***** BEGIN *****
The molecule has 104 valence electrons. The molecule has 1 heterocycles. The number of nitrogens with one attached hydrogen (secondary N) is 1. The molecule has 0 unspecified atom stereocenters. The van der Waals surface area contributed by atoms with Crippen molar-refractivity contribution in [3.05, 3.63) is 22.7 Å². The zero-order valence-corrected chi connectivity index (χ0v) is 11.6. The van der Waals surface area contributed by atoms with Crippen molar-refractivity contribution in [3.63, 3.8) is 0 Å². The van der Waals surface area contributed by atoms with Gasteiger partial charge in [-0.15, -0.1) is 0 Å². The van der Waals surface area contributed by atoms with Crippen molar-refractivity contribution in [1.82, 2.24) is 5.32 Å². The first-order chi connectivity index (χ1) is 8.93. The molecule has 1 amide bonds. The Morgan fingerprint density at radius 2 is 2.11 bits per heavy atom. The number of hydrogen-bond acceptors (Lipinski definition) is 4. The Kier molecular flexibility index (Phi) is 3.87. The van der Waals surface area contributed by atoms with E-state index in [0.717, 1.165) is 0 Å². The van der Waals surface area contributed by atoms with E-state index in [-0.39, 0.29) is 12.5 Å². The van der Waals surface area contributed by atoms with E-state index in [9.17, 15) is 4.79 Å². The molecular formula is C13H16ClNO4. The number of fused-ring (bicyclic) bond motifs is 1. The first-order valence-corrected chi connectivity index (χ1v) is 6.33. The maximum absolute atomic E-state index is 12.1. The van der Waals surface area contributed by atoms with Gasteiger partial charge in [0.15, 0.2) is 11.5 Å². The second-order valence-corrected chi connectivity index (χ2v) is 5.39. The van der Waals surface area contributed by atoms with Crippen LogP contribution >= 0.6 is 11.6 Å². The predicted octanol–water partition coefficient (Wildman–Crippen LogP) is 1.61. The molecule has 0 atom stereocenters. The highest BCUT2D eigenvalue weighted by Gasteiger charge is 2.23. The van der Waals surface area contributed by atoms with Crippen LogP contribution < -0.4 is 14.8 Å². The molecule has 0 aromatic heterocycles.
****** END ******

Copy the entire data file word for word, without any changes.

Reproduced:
The molecule has 104 valence electrons. The molecule has 1 heterocycles. The number of nitrogens with one attached hydrogen (secondary N) is 1. The molecule has 0 unspecified atom stereocenters. The van der Waals surface area contributed by atoms with Crippen molar-refractivity contribution in [3.05, 3.63) is 22.7 Å². The zero-order valence-corrected chi connectivity index (χ0v) is 11.6. The van der Waals surface area contributed by atoms with Crippen molar-refractivity contribution in [3.63, 3.8) is 0 Å². The van der Waals surface area contributed by atoms with Gasteiger partial charge in [-0.15, -0.1) is 0 Å². The van der Waals surface area contributed by atoms with Crippen molar-refractivity contribution in [1.82, 2.24) is 5.32 Å². The first-order chi connectivity index (χ1) is 8.93. The molecule has 1 amide bonds. The Morgan fingerprint density at radius 2 is 2.11 bits per heavy atom. The number of hydrogen-bond acceptors (Lipinski definition) is 4. The Kier molecular flexibility index (Phi) is 3.87. The van der Waals surface area contributed by atoms with E-state index in [0.717, 1.165) is 0 Å². The van der Waals surface area contributed by atoms with E-state index in [-0.39, 0.29) is 12.5 Å². The van der Waals surface area contributed by atoms with E-state index in [9.17, 15) is 4.79 Å². The molecular formula is C13H16ClNO4. The number of fused-ring (bicyclic) bond motifs is 1. The first-order valence-corrected chi connectivity index (χ1v) is 6.33. The maximum absolute atomic E-state index is 12.1. The van der Waals surface area contributed by atoms with Gasteiger partial charge in [0.15, 0.2) is 11.5 Å². The second-order valence-corrected chi connectivity index (χ2v) is 5.39. The van der Waals surface area contributed by atoms with Crippen LogP contribution >= 0.6 is 11.6 Å². The predicted octanol–water partition coefficient (Wildman–Crippen LogP) is 1.61. The molecule has 0 atom stereocenters. The highest BCUT2D eigenvalue weighted by Gasteiger charge is 2.23. The van der Waals surface area contributed by atoms with Crippen LogP contribution < -0.4 is 14.8 Å². The molecule has 0 aromatic heterocycles.